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A message from the NSF Division of Earth Sciences to the research community

December 4, 2020

A message from the NSF Division of Earth Sciences to the research community

The Division of Earth Sciences (EAR) is well aware that COVID-19 has had major impacts on our funded projects, and we are considering our options to best support the scientific community through these trying times. While the pandemic has affected the entire research establishment, the geosciences, which supports field-, lab-, and observation-based projects, has been especially impacted. We acknowledge that many projects may be unable to meet their proposed deadlines or face substantial challenges to achieving proposed goals. This year has been particularly hard on our early-career PIs, students, and postdocs. In the absence of additional funding, Principal Investigators (PIs) should be flexible and consider the options available to them, and NSF programs will have to consider the tradeoffs between supplementing existing awards and funding new awards.

Below we describe some steps that EAR is taking to support researchers, and provide additional guidance regarding approaches that investigators working with Program Directors can take to reduce impacts on existing projects. We also ask that PIs and research offices review (and periodically revisit) NSF’s official communications regarding the pandemic.

For those currently funded by the Division of Earth Sciences, we ask that you review the following sections of NSF's Proposal and Award Policies and Procedures Guide (20-1):

Reporting (PAPPG VII.D)

We encourage PIs to communicate directly with Program Directors to report the impacts of the pandemic on their projects and to document them in annual reports. Impacts can also be recorded via “Interim” reports in, whereby the information will become part of the award record. It thus will be easily accessible when communicating in the future with Program Directors about the project, for instance regarding extensions or supplements in its final years.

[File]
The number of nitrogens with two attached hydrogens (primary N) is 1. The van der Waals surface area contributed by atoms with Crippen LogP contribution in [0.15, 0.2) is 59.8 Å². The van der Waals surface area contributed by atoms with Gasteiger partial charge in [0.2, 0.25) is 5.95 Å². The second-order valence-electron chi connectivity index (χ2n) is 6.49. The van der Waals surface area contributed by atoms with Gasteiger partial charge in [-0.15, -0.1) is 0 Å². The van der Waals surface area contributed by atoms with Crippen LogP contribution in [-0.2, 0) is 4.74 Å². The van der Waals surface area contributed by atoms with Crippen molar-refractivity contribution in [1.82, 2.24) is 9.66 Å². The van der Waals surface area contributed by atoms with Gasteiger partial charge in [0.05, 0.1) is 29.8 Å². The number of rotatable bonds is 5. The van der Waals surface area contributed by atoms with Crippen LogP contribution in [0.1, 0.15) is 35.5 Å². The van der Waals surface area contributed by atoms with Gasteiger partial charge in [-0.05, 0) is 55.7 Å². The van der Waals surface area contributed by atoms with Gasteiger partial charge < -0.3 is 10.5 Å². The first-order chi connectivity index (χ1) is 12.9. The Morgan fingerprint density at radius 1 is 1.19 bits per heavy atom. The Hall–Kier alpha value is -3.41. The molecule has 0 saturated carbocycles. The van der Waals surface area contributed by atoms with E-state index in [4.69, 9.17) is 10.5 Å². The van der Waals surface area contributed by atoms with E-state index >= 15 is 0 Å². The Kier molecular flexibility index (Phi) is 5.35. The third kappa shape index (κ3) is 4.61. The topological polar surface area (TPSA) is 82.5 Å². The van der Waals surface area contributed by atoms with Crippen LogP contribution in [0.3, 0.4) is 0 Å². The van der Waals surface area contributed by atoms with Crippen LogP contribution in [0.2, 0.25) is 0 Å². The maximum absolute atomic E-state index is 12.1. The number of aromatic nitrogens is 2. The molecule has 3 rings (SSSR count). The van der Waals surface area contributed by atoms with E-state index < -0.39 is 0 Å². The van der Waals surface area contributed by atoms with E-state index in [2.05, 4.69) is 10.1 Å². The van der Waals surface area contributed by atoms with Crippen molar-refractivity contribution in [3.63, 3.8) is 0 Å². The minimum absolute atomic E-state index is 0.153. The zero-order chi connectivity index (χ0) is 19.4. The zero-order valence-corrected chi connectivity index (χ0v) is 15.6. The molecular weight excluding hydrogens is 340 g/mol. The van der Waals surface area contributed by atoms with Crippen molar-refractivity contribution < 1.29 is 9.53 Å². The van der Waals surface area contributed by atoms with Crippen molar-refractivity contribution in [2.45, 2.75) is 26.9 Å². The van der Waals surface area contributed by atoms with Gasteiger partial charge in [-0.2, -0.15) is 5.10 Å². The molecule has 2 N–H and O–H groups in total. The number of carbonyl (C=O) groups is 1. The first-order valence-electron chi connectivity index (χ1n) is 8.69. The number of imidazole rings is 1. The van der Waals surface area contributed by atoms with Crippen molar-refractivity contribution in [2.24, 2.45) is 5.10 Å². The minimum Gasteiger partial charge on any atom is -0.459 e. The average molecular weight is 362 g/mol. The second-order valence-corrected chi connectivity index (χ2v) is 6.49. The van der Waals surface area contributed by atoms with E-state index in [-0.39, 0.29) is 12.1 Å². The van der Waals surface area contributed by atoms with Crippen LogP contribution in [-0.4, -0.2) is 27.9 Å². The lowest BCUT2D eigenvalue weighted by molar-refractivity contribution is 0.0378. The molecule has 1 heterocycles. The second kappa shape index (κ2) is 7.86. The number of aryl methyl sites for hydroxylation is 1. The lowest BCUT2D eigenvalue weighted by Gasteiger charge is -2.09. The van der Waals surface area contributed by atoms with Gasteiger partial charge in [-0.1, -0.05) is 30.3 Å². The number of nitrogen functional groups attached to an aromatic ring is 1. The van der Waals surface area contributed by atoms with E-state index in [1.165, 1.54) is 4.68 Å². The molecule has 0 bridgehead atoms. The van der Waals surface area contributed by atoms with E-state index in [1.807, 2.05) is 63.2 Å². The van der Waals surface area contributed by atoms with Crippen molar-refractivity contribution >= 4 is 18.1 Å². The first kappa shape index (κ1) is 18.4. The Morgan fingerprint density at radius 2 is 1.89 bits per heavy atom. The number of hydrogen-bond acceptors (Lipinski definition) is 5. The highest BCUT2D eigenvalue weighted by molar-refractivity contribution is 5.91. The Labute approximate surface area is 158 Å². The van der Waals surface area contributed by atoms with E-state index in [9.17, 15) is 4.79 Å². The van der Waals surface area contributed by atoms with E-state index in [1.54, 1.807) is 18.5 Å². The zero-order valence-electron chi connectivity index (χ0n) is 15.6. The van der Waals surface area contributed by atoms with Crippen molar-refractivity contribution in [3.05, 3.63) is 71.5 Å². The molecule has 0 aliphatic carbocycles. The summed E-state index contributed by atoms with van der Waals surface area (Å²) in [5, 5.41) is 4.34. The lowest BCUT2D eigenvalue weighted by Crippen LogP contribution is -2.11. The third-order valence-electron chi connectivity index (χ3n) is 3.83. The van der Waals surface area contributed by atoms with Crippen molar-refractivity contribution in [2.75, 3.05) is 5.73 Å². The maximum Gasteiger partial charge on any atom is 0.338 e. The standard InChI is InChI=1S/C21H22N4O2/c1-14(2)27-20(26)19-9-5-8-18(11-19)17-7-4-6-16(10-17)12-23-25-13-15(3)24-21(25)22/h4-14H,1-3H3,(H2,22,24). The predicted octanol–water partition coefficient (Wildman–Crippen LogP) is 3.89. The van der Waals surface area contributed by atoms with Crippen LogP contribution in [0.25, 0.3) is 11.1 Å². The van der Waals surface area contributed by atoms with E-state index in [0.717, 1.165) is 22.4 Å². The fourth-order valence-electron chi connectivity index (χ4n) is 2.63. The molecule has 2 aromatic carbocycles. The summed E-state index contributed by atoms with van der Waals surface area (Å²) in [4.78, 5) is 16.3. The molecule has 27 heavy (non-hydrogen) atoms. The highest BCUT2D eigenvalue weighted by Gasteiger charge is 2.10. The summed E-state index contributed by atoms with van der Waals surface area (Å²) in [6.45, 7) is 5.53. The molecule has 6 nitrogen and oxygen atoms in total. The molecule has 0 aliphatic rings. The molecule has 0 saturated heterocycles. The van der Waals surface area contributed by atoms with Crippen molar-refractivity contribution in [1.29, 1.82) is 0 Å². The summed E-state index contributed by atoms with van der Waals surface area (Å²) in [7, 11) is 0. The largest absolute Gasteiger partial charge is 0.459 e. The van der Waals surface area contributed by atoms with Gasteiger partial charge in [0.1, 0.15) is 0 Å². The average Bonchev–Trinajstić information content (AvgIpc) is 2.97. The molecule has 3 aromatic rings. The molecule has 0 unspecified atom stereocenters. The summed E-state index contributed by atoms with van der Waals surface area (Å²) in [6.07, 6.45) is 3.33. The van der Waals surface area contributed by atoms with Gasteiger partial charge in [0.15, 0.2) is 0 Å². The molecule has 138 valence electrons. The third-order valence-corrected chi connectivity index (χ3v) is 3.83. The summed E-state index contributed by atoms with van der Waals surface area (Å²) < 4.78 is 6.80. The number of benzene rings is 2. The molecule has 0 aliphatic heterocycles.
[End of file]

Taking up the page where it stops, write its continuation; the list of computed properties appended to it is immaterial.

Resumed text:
No-cost extensions (PAPPG VI.D.3.c)

We encourage PIs to utilize no-cost extensions to compensate for time lost due to closures and delays. For extensions that require NSF approval (generally, beyond the first twelve-month extension), the pandemic clearly falls under the “exceptional circumstances” required to justify the extension.

Re-budgeting (PAPPG X.A.3)

Awardees have considerable flexibility to re-budget funds across budget categories, in accordance with their institutions’ policies and procedures, and in pursuit of their project’s science goals.

Supplement requests (PAPPG VI.E.4)

Requests for supplemental funding should only be considered after all of the above options have been explored. Though we cannot guarantee supplemental support, if a modest supplement is needed immediately in order to continue the project, we encourage PIs to email their Program Director with a brief description of the need, the management steps that have been taken to mitigate the situation, and a strong justification for supplemental funding. Please keep in mind that we do not have new or separate funds for supplements, so these funds will have to come from the regular program budget. Normally, supplement requests are considered in the last year of a project, after rescheduling and re-budgeting options have been utilized. Note that a recent Dear Colleague Letter clarifies and expands the scope of Career-Life Balance Supplements (NSF 21-021) for project support during time away from a project due to family leave or dependent care.

EAR recognizes the uniqueness of every project and is committed to working with investigators to determine a best course of action that will maximize the science returns and support the well-being of our science community. We continue to consider possible steps to support our researchers.

Dr. Steven Goldstein
Director, Division of Earth Sciences
National Science Foundation

The U.S. National Science Foundation propels the nation forward by advancing fundamental research in all fields of science and engineering. NSF supports research and people by providing facilities, instruments and funding to support their ingenuity and sustain the U.S. as a global leader in research and innovation. With a fiscal year 2023 budget of $9.5 billion, NSF funds reach all 50 states through grants to nearly 2,000 colleges, universities and institutions. Each year, NSF receives more than 40,000 competitive proposals and makes about 11,000 new awards. Those awards include support for cooperative research with industry, Arctic and Antarctic research and operations, and U.S. participation in international scientific efforts.

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